The modern segment of the book dealt with the reunion and the things that the women had recently discovered. I liked seeing what they had made of their lives. Elsie's was both the most and least surprising. I enjoyed how they pieced together the story of the spy. Their confrontation with him was enlightening, but I really didn't like the actions that they took. The reporter that was covering the reunion was extremely annoying and I didn't blame the ladies for trying to avoid her. ( )
  scoutmomskf | Jul 29, 2018 |
Overall I enjoyed this book, even though I sometimes got the characters mixed up. The setting during WW II in England taught me a lot about the daily lives and trials of women during that time. We are fortunate that we haven't had foreign wars played out on our land. The book was well written, well researched and very satisfying. ( )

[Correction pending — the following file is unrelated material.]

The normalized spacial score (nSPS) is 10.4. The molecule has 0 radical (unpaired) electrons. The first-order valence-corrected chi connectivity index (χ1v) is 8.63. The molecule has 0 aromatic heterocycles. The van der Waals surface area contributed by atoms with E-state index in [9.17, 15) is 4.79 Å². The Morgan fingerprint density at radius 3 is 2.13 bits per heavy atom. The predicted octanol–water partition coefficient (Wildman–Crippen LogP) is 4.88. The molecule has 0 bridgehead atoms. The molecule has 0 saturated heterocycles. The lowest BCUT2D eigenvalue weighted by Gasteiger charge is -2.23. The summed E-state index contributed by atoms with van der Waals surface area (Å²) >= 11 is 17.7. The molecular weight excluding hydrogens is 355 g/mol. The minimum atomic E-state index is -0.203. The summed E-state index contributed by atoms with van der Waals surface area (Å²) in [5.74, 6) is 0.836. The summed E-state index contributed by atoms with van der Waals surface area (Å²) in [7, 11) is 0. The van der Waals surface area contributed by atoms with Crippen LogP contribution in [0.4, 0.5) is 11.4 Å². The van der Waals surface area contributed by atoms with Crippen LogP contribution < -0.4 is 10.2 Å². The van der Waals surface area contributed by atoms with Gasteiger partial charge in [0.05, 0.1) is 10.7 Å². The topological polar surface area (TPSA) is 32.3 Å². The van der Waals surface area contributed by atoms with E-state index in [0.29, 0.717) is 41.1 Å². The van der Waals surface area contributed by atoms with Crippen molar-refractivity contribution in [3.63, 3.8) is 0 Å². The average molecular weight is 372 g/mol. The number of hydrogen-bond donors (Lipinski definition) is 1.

bcrowl399 | Jun 15, 2018 |
A good story that starts a little slow, and ends a.bit abruptly, but entertaining nonetheless. ( )
  Scott_Hercher | Nov 25, 2017 |
Just rambled on with an assorted bunch of characters. Honestly, couldn't wait for the book to end. ( )
  Soulmuser | May 30, 2017 |
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Alice Osbourne, the stolid daughter of the late vicar, is reeling from the news that Richard Fairfax broke their engagement to marry Evangeline Fontaine, an American girl from the Deep South. Evangeline's arrival causes a stir in the village but not the chaos that would ensue if they knew her motives for being there. Scrappy Elsie Pigeon is among the poor of London who see the evacuations as a chance to escape a life of destitution. Another new arrival is Tanni Zayman, a young Jewish girl who fled the horrors of Europe and now waits with her newborn son, certain that the rest of her family is safe and bound to show up any day. And then there's Frances Falconleigh, a madcap, fearless debutante whose father is determined to keep her in the countryside and out of the papers. --amazon.com.… (more)